1899: "Moxon's Master", a short story by Ambrose Bierce; first published in the San Francisco Examiner, April 16, 1899; reprinted in the collection Can Such Things Be?, which is available at Project Gutenberg. LibriVox has readings (, ) and an etext of "Moxon's Master".
Wikipedia plot summary:
The master, Moxon, who creates a chess-playing automaton, boasts to the narrator that even though machines have no brains, they can achieve remarkable things and therefore should be treated just like men of flesh and blood. After a thorough discussion about what it is to be "thinking" and "intelligent", the narrator leaves. The narrator returns to Moxon's house later to learn more. He enters and finds Moxon playing chess with an automaton. Moxon wins the game, and the automaton kills him in an apparent fit of rage. The narrator later questions whether what he saw was real.
Here is Bierce's narrator's eyewitness account of Moxon's automaton being a very bad sport:
Presently Moxon, whose play it was, raised his hand high above the board, pounced upon one of his pieces like a sparrow-hawk and with the exclamation "checkmate!" rose quickly to his feet and stepped behind his chair. The automaton sat motionless.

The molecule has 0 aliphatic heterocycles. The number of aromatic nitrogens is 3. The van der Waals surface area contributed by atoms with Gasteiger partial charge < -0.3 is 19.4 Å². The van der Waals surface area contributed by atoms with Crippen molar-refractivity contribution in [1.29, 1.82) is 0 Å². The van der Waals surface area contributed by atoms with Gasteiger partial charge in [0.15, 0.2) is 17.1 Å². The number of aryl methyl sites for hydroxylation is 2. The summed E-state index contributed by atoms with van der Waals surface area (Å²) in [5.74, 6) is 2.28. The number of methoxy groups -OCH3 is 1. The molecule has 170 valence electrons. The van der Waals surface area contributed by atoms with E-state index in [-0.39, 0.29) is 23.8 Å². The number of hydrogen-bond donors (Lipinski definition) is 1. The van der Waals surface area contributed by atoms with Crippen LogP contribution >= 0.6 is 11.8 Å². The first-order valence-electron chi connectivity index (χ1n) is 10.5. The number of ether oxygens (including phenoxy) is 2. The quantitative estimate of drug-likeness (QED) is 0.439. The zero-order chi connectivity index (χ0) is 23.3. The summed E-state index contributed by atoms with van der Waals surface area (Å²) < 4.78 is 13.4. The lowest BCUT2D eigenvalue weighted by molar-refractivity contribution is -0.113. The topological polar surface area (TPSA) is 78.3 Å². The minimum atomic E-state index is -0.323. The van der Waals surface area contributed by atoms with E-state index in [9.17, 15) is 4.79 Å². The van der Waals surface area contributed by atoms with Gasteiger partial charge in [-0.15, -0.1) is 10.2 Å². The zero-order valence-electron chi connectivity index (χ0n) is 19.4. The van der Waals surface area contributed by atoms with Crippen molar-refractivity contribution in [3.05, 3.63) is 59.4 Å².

The wind had now gone down, but I heard, at lessening intervals and progressively louder, the rumble and roll of thunder. In the pauses between I now became conscious of a low humming or buzzing which, like the thunder, grew momentarily louder and more distinct. It seemed to come from the body of the automaton, and was unmistakably a whirring of wheels. It gave me the impression of a disordered mechanism which had escaped the repressive and regulating action of some controlling part - an effect such as might be expected if a pawl should be jostled from the teeth of a ratchet-wheel. But before I had time for much conjecture as to its nature my attention was taken by the strange motions of the automaton itself. A slight but continuous convulsion appeared to have possession of it. In body and head it shook like a man with palsy or an ague chill, and the motion augmented every moment until the entire figure was in violent agitation. Suddenly it sprang to its feet and with a movement almost too quick for the eye to follow shot forward across table and chair, with both arms thrust forth to their full length - the posture and lunge of a diver. Moxon tried to throw himself backward out of reach, but he was too late: I saw the horrible thing’s hands close upon his throat, his own clutch its wrists. Then the table was overturned, the candle thrown to the floor and extinguished, and all was black dark. But the noise of the struggle was dreadfully distinct, and most terrible of all were the raucous, squawking sounds made by the strangled man’s efforts to breathe. Guided by the infernal hubbub, I sprang to the rescue of my friend, but had hardly taken a stride in the darkness when the whole room blazed with a blinding white light that burned into my brain and heart and memory a vivid picture of the combatants on the floor, Moxon underneath, his throat still in the clutch of those iron hands, his head forced backward, his eyes protruding, his mouth wide open and his tongue thrust out; and - horrible contrast! - upon the painted face of his assassin an expression of tranquil and profound thought, as in the solution of a problem in chess! This I observed, then all was blackness and silence.